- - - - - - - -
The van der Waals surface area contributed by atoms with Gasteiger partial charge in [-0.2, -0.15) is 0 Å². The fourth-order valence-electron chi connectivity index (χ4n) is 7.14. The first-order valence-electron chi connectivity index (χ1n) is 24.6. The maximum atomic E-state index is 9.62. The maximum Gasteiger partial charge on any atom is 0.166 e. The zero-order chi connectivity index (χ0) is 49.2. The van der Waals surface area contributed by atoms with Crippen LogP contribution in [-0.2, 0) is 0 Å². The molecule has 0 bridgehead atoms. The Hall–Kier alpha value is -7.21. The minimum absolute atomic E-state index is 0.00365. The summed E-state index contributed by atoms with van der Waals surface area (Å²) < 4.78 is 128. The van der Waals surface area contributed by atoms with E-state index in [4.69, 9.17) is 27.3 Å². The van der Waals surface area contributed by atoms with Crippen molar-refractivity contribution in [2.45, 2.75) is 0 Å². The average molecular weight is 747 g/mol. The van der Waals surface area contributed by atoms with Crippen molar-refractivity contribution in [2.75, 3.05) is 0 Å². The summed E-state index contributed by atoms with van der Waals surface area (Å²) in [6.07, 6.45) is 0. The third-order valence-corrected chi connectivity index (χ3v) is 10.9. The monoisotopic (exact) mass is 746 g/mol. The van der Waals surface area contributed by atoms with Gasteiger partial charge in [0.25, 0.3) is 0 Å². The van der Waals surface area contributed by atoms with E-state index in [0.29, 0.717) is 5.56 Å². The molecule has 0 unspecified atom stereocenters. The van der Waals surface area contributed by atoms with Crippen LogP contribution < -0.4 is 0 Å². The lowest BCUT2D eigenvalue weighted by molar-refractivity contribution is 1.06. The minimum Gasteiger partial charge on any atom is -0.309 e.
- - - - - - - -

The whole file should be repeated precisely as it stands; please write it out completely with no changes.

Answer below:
The van der Waals surface area contributed by atoms with Gasteiger partial charge in [-0.2, -0.15) is 0 Å². The fourth-order valence-electron chi connectivity index (χ4n) is 7.14. The first-order valence-electron chi connectivity index (χ1n) is 24.6. The maximum atomic E-state index is 9.62. The maximum Gasteiger partial charge on any atom is 0.166 e. The zero-order chi connectivity index (χ0) is 49.2. The van der Waals surface area contributed by atoms with Crippen LogP contribution in [-0.2, 0) is 0 Å². The molecule has 0 bridgehead atoms. The Hall–Kier alpha value is -7.21. The minimum absolute atomic E-state index is 0.00365. The summed E-state index contributed by atoms with van der Waals surface area (Å²) < 4.78 is 128. The van der Waals surface area contributed by atoms with E-state index in [4.69, 9.17) is 27.3 Å². The van der Waals surface area contributed by atoms with Crippen molar-refractivity contribution in [2.45, 2.75) is 0 Å². The average molecular weight is 747 g/mol. The van der Waals surface area contributed by atoms with Crippen molar-refractivity contribution in [2.75, 3.05) is 0 Å². The summed E-state index contributed by atoms with van der Waals surface area (Å²) in [6.07, 6.45) is 0. The third-order valence-corrected chi connectivity index (χ3v) is 10.9. The monoisotopic (exact) mass is 746 g/mol. The van der Waals surface area contributed by atoms with Gasteiger partial charge in [0.25, 0.3) is 0 Å². The van der Waals surface area contributed by atoms with E-state index in [0.29, 0.717) is 5.56 Å². The molecule has 0 unspecified atom stereocenters. The van der Waals surface area contributed by atoms with Crippen LogP contribution < -0.4 is 0 Å². The lowest BCUT2D eigenvalue weighted by molar-refractivity contribution is 1.06. The minimum Gasteiger partial charge on any atom is -0.309 e.